It's Micro Not Macro

There is no doubt that Keynesian policies work sometimes. Tax cuts and federal spending, in some circumstances, can be intelligent policy. The problem we face as a country is that this is not one of those times. Our current economic malaise is driven by micro-economic considerations, not macro-economic considerations. The failure to understand the source of our problems is a failure common to politicians of all stripes.

The problem is too much government interference in the everyday operation of small business. Over the years, the Congress and virtually every President have piled legislative mandate upon mandate on the backs of small businesses who would like, if they could, to expand their businesses and hire more employees. But, how do you do that if the cost of an employee is a multiple of what you actually pay that employee? That is the heart of our current problem.

Our competitors in the global economy, excepting Europe and Japan, do not face the same obstacles in their countries that small businesses face in the United States. There are two broad problems.

One problem is the litigation environment. In the name of fairness, we have enabled employees to sue their companies for all manner of evils -- some real, some imagined. Plaintiff lawyers love this. On the flimsiest of reasons, a small business can be put out of business by a lawsuit based upon things that are, often as not, beyond their control. An example is one employee making an unfriendly remark to another. That is grounds for a lawsuit. Businesses factor the fear of lawsuits into their costs and such potential litigation means that adding employees can be prohibitive regardless of what you pay them.

The second problem is the direct burden of payroll taxes, health care mandates, occupation and safety regulations, the increasing threat of unionization (even if your employees don't want a union), such things as "family leave" legislation, and a blithering array of mandates from all levels of government. All of these things make employees far, far more expensive than simply the wage that you pay them. Most of these things don't exist in the economic environment of our competitors. You can condemn our competitors all you want because they don't adopt our social and union policies, but the fact is the rest of the world wants to grow not stagnate and all of these "labor-friendly" policies are very, very costly to business. They know that, but apparently we don't.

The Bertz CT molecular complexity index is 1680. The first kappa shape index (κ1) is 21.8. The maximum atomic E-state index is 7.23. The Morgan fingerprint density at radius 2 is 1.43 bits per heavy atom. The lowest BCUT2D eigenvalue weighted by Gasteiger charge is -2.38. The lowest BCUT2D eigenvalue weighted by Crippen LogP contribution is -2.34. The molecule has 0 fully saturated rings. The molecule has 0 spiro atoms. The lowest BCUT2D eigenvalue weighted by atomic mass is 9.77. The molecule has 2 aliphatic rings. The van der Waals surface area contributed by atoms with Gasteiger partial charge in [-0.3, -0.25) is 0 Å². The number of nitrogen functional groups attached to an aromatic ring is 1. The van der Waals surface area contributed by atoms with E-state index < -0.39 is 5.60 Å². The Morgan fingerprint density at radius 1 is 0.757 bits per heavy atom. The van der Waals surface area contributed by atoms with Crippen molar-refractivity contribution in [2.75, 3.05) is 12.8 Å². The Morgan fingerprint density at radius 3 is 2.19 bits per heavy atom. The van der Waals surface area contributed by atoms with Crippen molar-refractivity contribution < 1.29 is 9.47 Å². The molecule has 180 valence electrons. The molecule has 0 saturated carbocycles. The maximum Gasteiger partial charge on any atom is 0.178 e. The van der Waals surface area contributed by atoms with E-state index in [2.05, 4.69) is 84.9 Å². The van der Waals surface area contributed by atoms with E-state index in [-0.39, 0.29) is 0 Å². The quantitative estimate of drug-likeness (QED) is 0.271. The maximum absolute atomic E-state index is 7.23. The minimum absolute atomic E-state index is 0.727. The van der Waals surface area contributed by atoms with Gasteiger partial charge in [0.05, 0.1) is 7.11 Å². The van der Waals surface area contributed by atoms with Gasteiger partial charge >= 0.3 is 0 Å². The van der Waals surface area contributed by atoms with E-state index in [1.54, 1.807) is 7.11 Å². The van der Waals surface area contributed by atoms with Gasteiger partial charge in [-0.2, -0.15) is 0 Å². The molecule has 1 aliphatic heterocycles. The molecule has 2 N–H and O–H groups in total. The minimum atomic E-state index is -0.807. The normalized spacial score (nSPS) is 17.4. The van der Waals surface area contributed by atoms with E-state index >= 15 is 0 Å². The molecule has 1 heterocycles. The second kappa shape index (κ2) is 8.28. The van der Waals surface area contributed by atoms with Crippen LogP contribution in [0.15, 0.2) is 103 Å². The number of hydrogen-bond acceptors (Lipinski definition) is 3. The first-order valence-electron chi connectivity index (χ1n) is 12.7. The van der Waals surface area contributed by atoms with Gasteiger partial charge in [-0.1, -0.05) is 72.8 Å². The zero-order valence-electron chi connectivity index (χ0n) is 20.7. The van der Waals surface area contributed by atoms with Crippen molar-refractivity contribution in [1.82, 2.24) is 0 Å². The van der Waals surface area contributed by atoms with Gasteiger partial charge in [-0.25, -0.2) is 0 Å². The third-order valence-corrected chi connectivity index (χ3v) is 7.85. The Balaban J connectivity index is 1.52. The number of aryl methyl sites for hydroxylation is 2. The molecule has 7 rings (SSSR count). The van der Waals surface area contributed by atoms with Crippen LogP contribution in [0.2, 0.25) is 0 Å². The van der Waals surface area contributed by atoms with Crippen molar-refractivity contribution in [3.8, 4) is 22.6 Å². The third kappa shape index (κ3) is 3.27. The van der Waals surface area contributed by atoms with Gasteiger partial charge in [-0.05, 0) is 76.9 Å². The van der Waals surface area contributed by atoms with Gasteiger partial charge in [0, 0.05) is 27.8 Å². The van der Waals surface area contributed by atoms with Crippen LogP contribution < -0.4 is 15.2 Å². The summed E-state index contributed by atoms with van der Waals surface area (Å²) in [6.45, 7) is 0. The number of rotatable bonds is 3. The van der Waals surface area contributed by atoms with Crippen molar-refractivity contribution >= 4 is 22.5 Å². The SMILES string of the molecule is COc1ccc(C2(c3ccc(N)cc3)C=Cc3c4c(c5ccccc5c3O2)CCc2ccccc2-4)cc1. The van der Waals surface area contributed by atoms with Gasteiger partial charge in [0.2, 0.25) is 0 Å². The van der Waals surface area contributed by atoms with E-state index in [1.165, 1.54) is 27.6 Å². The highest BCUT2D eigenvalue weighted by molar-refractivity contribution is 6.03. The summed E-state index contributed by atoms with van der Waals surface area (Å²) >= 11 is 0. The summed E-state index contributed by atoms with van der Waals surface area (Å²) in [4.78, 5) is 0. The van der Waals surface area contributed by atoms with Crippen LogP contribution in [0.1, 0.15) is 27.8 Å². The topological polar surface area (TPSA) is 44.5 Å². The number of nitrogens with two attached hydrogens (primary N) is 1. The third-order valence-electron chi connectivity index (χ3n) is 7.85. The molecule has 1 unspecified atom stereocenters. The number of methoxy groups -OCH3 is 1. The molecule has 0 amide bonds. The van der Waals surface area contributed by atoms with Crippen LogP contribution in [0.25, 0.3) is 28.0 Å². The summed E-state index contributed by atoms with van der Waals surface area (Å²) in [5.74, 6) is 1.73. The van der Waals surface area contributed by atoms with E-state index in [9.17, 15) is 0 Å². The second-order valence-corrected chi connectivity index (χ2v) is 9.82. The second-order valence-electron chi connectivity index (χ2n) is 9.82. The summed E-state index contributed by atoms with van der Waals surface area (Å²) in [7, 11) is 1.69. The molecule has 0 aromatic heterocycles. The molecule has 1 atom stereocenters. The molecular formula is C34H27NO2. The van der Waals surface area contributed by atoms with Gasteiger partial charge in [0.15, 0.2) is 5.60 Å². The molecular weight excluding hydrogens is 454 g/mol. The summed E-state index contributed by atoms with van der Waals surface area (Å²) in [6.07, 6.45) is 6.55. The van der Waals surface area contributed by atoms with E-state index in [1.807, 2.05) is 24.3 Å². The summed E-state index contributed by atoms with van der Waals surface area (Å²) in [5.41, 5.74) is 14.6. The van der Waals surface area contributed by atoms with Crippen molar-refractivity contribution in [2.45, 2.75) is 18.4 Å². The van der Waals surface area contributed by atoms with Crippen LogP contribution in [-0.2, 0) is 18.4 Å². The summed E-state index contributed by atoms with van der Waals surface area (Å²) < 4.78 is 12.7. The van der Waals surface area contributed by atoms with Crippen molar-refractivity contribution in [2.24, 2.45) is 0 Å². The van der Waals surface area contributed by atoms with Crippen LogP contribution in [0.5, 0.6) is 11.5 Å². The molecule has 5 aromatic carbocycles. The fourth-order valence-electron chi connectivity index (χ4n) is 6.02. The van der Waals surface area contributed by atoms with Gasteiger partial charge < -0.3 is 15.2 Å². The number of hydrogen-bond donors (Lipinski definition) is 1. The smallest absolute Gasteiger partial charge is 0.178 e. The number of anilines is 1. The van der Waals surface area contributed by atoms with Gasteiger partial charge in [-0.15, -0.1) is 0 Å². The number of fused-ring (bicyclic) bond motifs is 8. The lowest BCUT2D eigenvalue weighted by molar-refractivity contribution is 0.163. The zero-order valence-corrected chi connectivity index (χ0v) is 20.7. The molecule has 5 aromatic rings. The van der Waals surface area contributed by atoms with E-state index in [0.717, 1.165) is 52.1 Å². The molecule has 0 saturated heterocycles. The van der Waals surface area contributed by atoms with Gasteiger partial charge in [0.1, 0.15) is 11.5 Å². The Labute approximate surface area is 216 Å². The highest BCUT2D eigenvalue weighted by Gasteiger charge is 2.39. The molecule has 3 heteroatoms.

You constantly hear that demand-creating macro-economic policies are what we need. If you want to see the poster child for this view, read Paul Krugman in the New York Times. He pushes that theme constantly. But the reality is that any aggregate demand increase in the US is likely to translate into business for our competitors, not for US businesses. Only if you outlaw imports can you avoid the fact that the rest of the world can undercut us because their businesses are not laden down with our social policies.

These social policies were not always a feature of American business life. Even things like social security were fairly moderate until the last twenty years and medicare is only fifty years old. Demographics have made these problems a huge, huge burden for our economy and for our businesses and have savaged the US private savings rate. The overburdensome regulation and the litigation environment is almost unique to the US. We are simply not competitive any more in the labor market and that is not going to change.

So the discussion about macro policy is misplaced. No amount of tax cuts or federal spending makes American labor competitive, given all of this. We priced our workers out of the market, even though their wages don't reflect it.

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